Oscar Wilde Tours has just completed its first full tour in Italy, a ten-day trip that explored an axis of gay cities and sights from Florence to Sorrento, with much time spent in Rome along the way.
In our tours we try to include well-known places that have a gay side most people don’t know about, such as the Campidoglio in Rome, which was of course designed (or redesigned) by Michelangelo—but was also brought to completion after Michelangelo’s death under the direction of Tommaso Cavalieri, the Roman aristocrat for whom Michelangelo wrote many of his love sonnets, and to whom he sent his famous drawing of Jupiter carrying off his boyfriend Ganymede! We don’t know if Michelangelo and Cavalieri were ever lovers, but they certainly had a complex erotic relationship, and finishing the square must have been a kind of gift in return for Michelangelo’s love….
We also take people to places rich in gay history that they never would never have heard of. Here is a photo of our group in front of one of these, the Villa Lysis on Capri. This villa was built in 1905 by the French poet (and steel magnate) Jacques d’Ädelsward-Fersen just below Emperor Tiberius’ Capri palace—where the emperor supposedly carried on his perverted orgies. The two villas share one of Capri’s most spectacular views. Fersen retired here after being put on trial in France for arranging nude or semi-nude tableaux vivants, carried out by boys from Paris’ most prominent lycées. Here Fersen lived for 18 years with his boyfriend, Nino Cesarini—of whom we have nude photos by the early art-pornographer Wilhelm Pluschow, cousin of the more famous Baron von Gloeden—before committing suicide by drinking cocaine dissolved in champagne in his villa’s opium room. Above the group in the cover photo for this post, you can see the villa’s motto, Amori et Dolori Sacrum(sacred to love and pain). What could be more dramatic—or more gay?
Another fascinating example: the tomb where Girolamo Beniveni had himself buried with Pico della Mirandola. Pico was one of the early humanists, and like his teachers Poliziano and Ficino, a promoter of Plato, and of Platonic love–that is (despite the less precise sense in which the term is used today) intense but unconsummated homosexual love. Pico’s love relationship—consummated or not, no-one is sure—was with his friend Girolamo Beniveni, who was so attached to Pico that he had himself buried with him 48 years after Pico’s death. Last year, we were excited to find tombs in Paris’ Père Lachaise cemetery where gay couples were buried in the 19th century—but here we have a possible gay couple buried together four hundred years earlier!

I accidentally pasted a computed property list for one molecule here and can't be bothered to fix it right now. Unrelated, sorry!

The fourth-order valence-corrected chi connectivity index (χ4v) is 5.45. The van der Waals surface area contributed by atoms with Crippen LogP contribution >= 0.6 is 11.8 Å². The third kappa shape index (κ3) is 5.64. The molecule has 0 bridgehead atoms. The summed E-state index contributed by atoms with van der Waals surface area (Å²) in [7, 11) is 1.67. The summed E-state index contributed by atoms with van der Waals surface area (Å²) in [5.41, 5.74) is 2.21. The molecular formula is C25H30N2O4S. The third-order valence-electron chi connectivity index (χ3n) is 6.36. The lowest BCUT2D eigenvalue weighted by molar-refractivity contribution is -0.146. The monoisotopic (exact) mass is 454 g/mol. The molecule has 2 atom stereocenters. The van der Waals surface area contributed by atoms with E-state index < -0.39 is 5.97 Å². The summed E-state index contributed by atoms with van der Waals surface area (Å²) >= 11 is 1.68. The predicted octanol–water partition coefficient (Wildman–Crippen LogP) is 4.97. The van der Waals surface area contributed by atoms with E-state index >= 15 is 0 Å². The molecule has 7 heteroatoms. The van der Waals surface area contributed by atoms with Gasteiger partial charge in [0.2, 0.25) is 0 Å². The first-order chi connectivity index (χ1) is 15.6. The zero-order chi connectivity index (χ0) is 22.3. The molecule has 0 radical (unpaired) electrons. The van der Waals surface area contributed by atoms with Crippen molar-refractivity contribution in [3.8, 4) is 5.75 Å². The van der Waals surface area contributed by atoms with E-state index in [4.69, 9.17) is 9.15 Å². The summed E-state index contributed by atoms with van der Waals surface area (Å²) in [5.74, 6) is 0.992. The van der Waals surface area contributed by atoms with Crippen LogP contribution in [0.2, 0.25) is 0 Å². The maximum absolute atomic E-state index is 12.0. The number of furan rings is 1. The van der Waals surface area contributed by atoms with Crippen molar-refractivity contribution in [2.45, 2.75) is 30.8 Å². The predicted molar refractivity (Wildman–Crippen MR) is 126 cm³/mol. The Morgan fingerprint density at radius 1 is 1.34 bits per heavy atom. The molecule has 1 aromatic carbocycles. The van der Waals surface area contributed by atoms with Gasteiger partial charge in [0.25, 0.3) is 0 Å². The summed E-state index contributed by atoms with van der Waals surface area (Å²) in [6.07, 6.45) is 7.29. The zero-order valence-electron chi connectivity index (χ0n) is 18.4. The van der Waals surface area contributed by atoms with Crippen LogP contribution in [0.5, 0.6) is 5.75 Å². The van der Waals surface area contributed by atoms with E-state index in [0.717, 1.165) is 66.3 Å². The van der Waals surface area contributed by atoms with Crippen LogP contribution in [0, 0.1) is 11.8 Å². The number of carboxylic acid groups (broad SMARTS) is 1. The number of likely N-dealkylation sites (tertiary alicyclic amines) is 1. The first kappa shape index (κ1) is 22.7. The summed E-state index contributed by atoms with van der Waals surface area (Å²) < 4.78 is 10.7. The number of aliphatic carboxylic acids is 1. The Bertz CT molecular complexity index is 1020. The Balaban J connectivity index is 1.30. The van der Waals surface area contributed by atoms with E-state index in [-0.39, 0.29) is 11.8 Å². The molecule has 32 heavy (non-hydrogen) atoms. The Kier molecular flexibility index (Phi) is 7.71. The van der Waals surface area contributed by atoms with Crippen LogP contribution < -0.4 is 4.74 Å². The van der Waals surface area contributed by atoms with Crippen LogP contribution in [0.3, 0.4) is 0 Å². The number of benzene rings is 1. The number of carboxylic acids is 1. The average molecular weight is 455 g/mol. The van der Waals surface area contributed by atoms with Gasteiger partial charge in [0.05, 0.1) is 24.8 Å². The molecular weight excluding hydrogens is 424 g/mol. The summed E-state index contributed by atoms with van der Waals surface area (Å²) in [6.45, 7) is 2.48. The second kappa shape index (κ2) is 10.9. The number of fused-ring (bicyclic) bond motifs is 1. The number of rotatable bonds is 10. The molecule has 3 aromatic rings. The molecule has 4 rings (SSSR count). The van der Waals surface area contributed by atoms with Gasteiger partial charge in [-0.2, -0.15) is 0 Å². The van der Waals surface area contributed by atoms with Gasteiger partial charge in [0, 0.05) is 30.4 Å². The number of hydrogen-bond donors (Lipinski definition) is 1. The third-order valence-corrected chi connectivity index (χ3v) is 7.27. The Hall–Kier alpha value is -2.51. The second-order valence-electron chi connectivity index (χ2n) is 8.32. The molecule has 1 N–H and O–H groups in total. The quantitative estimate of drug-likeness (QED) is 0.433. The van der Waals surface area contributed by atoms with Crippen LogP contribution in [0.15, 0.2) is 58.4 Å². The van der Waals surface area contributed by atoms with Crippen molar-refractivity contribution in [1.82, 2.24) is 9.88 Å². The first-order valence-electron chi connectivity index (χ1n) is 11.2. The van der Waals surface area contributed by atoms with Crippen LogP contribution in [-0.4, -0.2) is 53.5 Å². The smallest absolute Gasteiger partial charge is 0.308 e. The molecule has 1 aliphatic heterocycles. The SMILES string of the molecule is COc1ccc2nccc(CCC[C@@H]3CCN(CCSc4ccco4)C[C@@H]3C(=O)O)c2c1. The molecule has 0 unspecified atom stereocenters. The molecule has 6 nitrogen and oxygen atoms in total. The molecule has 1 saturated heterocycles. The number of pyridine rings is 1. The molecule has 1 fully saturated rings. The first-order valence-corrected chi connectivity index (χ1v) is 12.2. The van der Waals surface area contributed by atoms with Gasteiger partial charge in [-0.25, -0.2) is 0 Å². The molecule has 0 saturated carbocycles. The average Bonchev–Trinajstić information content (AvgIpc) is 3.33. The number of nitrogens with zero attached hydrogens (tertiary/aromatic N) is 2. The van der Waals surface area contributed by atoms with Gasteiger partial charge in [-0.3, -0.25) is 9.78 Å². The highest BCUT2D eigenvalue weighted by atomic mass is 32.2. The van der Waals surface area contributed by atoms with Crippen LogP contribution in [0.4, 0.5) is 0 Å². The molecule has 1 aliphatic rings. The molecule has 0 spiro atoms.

Although the Italian government is having a hard time getting a civil unions law passed, Italy is a great country for gay history and art. There are monuments and artworks representing several different cultures where same-sex love has played a prominent role.
In the south, for instance, many cities (like Naples) were founded by the ancient Greeks, and several of the best-preserved ancient Greek ruins are in Italy, rather than Greece. We visited one of them, in Paestum, two hours south of Naples, where among other things we saw the Tomb of the Diver, containing the only remaining Greek wall-paintings, which depict male-male courtship, taking place at a drinking party (what the Greeks called a “symposium”). Male-male love revolving around decorous courtship in the gymnasium or at the symposium was typical of Greek culture, but it’s interesting to know that it was typical in Greek Italy as well.
Roman sexual customs were different from Greek ones. Like Greek men, Roman men were free to have sexual relations with younger men; the Romans, however, regarded such relations as shameful for the younger partner, so they could only take place with slaves or foreigners. One of the most famous such relations was between the Emperor Hadrian (86-138 AD) and a young man from modern-day Turkey called Antinous (@111-130 AD). Antinous died at the age of 19; it was probably suicide, possibly in part because he feared he was getting to be too old for his role as a boy toy. But Hadrian did not move on to another boy toy. Instead, he mourned Antinous for the rest of his life, and more than that, he had him made into a god—a privilege usually reserved for emperors and their wives. As a result, Antinous—who is easy to recognize, with his perfect fashion-model looks—is one of the most commonly represented people in all of Roman art. And on our tour we ran into him everywhere. Here, for instance, I am talking to the group in front of a statue of Antinous, portrayed as Bacchus.
We saw a lot of Renaissance and later art in Rome and Naples, but ancient cultures still dominated our time in these cities.
When we got to Florence, however, the Renaissance took over the stage. We saw statues like Donatello’s David, made in 1408-9—and the first free-standing nude since ancient times. And what a nude! Instead of portraying David as a tough kid, Donatello makes him as effeminate as he can, with long curly hair and swaying hips—and just look at the feather from Goliath’s helmet disappearing between David’s thighs! A strange way to portray a Biblical hero, no? We talked a lot about the culture of male-male love in Renaissance Florence (on which there is a surprising amount of evidence in the city’s court records) and saw many homoerotic artworks from the period, making clear just how gay the Florentine Renaissance was.
In short, there was gay history and art all around us, as well as generally beautiful cities and artworks, plus great food. Not a bad way to spend 10 days….